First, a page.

JABBERWALKING (Candlewick, 144 pp., $22.99; ages 10 and up) is a bursting, bubbling, brain-bending adventure into poetry by the former poet laureate Juan Felipe Herrera…Interspersed with fun but useful techniques to turn your ‘burbles’ into ‘Jabber poems,’ ‘Jabberwalking’ is a riotous explosion of a how-to book. Herrera flings open the door, inviting even the most reluctant poets to join him.
—The New York Times Book Review
Using the made-up words of Carroll’s “Jabberwocky” as a jumping-off point, former U.S. poet laureate Herrera shows children how riotous verbal exuberance births poetry…Poetry manuals can make students roll their eyes, but this one may open their hearts.
—Publishers Weekly (starred review)
Herrera provides space for budding poets to learn how to write and encourages them to practice using the first secret of this collection: “You do not have to know where you are going! Or what you are saying!” Deeply personal and profoundly unique, this is a highly recommended purchase for every young adult yearning to be heard.
—School Library Journal (starred review)
In the right hands, all the wacky assignments and Herrera’s autobiographical "Jabber Notebook" entries will ultimately spawn incandescent thinkers who will leap to the "flamey / Stars!"—or so Herrera hopes. An uncommon DIY for exuberant rule breakers.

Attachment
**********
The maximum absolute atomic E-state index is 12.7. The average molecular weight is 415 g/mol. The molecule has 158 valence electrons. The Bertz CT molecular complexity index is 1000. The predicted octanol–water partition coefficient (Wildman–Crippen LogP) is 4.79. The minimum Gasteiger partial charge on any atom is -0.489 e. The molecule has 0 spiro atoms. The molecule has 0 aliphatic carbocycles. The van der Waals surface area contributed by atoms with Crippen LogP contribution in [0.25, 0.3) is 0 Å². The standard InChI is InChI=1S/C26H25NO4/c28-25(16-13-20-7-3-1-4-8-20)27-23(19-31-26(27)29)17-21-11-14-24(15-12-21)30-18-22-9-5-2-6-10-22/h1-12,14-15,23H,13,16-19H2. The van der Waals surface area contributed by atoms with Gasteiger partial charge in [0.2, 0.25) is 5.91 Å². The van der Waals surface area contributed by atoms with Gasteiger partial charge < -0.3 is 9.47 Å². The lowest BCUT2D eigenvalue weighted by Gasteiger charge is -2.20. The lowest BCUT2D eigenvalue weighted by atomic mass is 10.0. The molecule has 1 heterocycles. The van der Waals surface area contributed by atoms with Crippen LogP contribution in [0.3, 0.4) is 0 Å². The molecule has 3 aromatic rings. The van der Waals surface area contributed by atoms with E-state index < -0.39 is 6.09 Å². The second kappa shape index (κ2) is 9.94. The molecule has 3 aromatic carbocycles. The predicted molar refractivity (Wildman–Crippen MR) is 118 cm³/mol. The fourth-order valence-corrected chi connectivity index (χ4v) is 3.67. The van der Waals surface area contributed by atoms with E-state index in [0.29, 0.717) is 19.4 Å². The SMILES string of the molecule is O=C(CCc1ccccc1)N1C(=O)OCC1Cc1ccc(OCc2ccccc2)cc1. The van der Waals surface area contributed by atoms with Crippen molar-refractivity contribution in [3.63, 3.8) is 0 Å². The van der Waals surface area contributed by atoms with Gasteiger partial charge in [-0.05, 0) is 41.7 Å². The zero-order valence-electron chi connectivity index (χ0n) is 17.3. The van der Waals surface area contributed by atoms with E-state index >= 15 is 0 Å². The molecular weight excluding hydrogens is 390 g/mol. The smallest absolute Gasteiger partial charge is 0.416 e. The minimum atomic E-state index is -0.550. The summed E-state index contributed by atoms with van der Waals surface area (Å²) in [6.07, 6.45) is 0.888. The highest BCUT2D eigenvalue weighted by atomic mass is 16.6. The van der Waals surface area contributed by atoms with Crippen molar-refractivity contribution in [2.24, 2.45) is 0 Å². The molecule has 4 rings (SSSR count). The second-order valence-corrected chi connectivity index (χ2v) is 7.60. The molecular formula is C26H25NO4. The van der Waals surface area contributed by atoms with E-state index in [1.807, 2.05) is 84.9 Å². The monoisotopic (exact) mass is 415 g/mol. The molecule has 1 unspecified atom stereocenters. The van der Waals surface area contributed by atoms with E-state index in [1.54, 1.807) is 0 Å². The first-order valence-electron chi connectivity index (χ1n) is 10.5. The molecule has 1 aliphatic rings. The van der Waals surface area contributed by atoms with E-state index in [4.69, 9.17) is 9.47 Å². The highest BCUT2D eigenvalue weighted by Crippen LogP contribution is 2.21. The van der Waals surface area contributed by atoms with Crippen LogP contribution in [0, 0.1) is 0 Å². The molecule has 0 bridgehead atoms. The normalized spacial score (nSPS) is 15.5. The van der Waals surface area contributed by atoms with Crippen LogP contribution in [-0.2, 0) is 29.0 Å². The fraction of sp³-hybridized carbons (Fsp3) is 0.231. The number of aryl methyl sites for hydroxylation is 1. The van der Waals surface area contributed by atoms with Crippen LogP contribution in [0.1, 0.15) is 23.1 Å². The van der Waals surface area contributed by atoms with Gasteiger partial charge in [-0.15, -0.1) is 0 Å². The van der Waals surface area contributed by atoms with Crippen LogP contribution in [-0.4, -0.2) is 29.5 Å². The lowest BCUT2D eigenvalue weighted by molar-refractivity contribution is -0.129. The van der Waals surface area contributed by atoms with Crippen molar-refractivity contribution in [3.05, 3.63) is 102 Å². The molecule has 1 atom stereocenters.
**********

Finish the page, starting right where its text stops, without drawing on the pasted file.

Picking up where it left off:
Including several biographical vignettes (some recalling encouragement from his mother) and frequent black-line cartoons, this book may be the best opportunity most of us will ever have to experiencing a Herrera presentation. And although the casual preteen browser may be left confused, in the hands of a gifted educator, this book has the potential to inspire and encourage young writers.
In a loose and jazzy style (and with a nod to Lewis Carroll), the former U.S. Poet Laureate offers instructions for “Jabberwalking,” or writing poetry while in motion…An enticing explosion of paint colors on the book jacket and a lot of white space on the large square pages will help sell this to teens who might not think of themselves as poets.
—The Horn Book
The author provides oodles of inspiration for students to write their own nonsense word, free-verse poetry.